Sinn Fein has called for a vote on Irish unification after Brexit.
The issue was raised this week when the prime minister held talks with Northern Ireland’s parties in Belfast.
Downing Street believes the majority of people continue to support the current political settlement – and the PM has pledged to protect the “precious union”.
We have heard warnings about the impact of Brexit on the UK before.
Former prime ministers Sir John Major and Tony Blair warned about it before the 2016 EU referendum.
As she tried to drum up support for her original Brexit deal last month, Theresa May warned a no-deal Brexit could strengthen the hand of those wanting Irish unification and Scottish independence.
With some increasingly concerned about the prospect of the UK leaving the EU without a deal on 29 March, concerns about Northern Ireland’s future appear to be increasing.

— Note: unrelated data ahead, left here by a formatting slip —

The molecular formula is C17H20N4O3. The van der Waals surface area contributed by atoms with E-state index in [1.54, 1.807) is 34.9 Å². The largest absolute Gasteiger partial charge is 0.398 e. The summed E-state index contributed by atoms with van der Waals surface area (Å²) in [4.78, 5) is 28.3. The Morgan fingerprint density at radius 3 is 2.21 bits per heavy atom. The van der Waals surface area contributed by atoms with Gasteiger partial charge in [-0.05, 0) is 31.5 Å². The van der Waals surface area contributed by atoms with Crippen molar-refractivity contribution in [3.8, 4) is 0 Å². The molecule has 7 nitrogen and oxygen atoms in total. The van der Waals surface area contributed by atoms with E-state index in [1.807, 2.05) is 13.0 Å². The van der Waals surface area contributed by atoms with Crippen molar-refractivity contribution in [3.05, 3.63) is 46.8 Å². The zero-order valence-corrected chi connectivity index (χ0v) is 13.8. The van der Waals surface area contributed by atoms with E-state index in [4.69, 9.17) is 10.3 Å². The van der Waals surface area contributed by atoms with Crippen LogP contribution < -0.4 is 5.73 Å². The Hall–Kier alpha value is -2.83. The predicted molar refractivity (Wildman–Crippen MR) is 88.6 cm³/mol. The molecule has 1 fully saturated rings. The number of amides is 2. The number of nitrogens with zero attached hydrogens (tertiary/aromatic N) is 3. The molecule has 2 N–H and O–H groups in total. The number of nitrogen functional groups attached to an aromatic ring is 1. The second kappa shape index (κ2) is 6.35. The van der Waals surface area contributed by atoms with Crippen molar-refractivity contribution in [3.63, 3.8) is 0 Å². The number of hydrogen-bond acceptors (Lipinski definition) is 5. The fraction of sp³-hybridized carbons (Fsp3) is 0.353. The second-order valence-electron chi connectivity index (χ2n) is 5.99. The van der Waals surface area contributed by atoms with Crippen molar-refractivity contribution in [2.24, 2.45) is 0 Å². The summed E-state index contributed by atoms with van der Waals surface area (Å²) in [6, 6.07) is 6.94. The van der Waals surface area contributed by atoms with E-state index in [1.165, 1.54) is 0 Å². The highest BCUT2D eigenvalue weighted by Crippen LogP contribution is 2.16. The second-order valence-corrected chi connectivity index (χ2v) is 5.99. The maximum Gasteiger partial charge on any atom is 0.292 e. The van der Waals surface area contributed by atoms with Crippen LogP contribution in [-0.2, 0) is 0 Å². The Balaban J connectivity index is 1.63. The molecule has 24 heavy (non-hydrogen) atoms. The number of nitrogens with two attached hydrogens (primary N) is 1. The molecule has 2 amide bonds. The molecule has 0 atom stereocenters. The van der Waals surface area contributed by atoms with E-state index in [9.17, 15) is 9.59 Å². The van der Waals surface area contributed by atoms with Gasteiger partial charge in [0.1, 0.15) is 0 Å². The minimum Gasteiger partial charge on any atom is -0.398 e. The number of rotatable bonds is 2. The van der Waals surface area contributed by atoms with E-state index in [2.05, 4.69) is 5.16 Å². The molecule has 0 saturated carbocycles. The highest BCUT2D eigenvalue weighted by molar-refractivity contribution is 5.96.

‘Dangers are real’
“A no-deal Brexit is the way that’s most likely to lead to a border poll and to people questioning the benefits of being in the United Kingdom,” one cabinet minister told the BBC.
“The dial hasn’t been moved – the dial could be moved in those circumstances.”
“The dangers are real,” adds a separate senior cabinet minister.
This source believes there is a danger that people without a strong nationalist or unionist background could react badly to a no-deal Brexit – especially if it leads to serious issues at the Irish border – and that could tip the balance.
‘Do your homework’
Not everyone agrees.
Another minister said the government had “a lot of get-out-of-jail cards” that could help it avoid a border poll.
When I put some of the concerns raised in cabinet to this person, they accused others of being “remarkably unwilling to do their homework on the issue”.
But the source added: “If there really is a horror show… the polling might reflect it”.
It’s worth pointing out Brexit would not be the only factor if there is to be a border poll; changing demographics would play a significant role too.